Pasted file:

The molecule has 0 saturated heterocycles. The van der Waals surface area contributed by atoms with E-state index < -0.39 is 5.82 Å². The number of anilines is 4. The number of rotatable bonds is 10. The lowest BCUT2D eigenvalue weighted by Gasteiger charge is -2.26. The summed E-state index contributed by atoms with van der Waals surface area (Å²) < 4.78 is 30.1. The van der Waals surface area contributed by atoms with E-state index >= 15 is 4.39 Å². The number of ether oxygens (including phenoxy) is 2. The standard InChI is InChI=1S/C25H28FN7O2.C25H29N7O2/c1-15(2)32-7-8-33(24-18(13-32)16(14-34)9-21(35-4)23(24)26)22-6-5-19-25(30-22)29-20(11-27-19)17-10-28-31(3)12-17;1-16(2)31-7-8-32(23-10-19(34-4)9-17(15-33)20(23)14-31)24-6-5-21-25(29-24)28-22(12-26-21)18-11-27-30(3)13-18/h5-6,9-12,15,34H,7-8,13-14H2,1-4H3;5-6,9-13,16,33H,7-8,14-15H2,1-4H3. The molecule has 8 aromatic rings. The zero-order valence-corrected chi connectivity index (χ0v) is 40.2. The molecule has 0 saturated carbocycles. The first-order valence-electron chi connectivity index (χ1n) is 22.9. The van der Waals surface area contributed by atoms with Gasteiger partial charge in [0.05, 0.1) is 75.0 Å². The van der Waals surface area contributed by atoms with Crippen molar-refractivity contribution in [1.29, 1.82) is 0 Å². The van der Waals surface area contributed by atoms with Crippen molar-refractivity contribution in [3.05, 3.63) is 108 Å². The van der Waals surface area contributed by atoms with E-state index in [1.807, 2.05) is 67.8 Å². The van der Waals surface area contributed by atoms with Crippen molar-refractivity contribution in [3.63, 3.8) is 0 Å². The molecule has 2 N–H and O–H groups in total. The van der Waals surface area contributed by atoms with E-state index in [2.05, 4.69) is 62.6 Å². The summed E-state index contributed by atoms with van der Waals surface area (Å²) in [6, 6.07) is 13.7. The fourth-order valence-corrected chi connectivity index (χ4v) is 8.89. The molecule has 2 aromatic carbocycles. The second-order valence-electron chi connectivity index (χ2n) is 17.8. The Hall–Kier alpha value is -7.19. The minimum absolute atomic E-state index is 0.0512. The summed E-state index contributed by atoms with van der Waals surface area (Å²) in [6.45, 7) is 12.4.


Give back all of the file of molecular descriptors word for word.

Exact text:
The molecule has 0 saturated heterocycles. The van der Waals surface area contributed by atoms with E-state index < -0.39 is 5.82 Å². The number of anilines is 4. The number of rotatable bonds is 10. The lowest BCUT2D eigenvalue weighted by Gasteiger charge is -2.26. The summed E-state index contributed by atoms with van der Waals surface area (Å²) < 4.78 is 30.1. The van der Waals surface area contributed by atoms with E-state index >= 15 is 4.39 Å². The number of ether oxygens (including phenoxy) is 2. The standard InChI is InChI=1S/C25H28FN7O2.C25H29N7O2/c1-15(2)32-7-8-33(24-18(13-32)16(14-34)9-21(35-4)23(24)26)22-6-5-19-25(30-22)29-20(11-27-19)17-10-28-31(3)12-17;1-16(2)31-7-8-32(23-10-19(34-4)9-17(15-33)20(23)14-31)24-6-5-21-25(29-24)28-22(12-26-21)18-11-27-30(3)13-18/h5-6,9-12,15,34H,7-8,13-14H2,1-4H3;5-6,9-13,16,33H,7-8,14-15H2,1-4H3. The molecule has 8 aromatic rings. The zero-order valence-corrected chi connectivity index (χ0v) is 40.2. The molecule has 0 saturated carbocycles. The first-order valence-electron chi connectivity index (χ1n) is 22.9. The van der Waals surface area contributed by atoms with Gasteiger partial charge in [0.05, 0.1) is 75.0 Å². The van der Waals surface area contributed by atoms with Crippen molar-refractivity contribution in [1.29, 1.82) is 0 Å². The van der Waals surface area contributed by atoms with Crippen molar-refractivity contribution in [3.05, 3.63) is 108 Å². The van der Waals surface area contributed by atoms with E-state index in [1.807, 2.05) is 67.8 Å². The van der Waals surface area contributed by atoms with Crippen molar-refractivity contribution in [3.63, 3.8) is 0 Å². The molecule has 2 N–H and O–H groups in total. The van der Waals surface area contributed by atoms with E-state index in [2.05, 4.69) is 62.6 Å². The summed E-state index contributed by atoms with van der Waals surface area (Å²) in [6, 6.07) is 13.7. The fourth-order valence-corrected chi connectivity index (χ4v) is 8.89. The molecule has 2 aromatic carbocycles. The second-order valence-electron chi connectivity index (χ2n) is 17.8. The Hall–Kier alpha value is -7.19. The minimum absolute atomic E-state index is 0.0512. The summed E-state index contributed by atoms with van der Waals surface area (Å²) in [6.45, 7) is 12.4.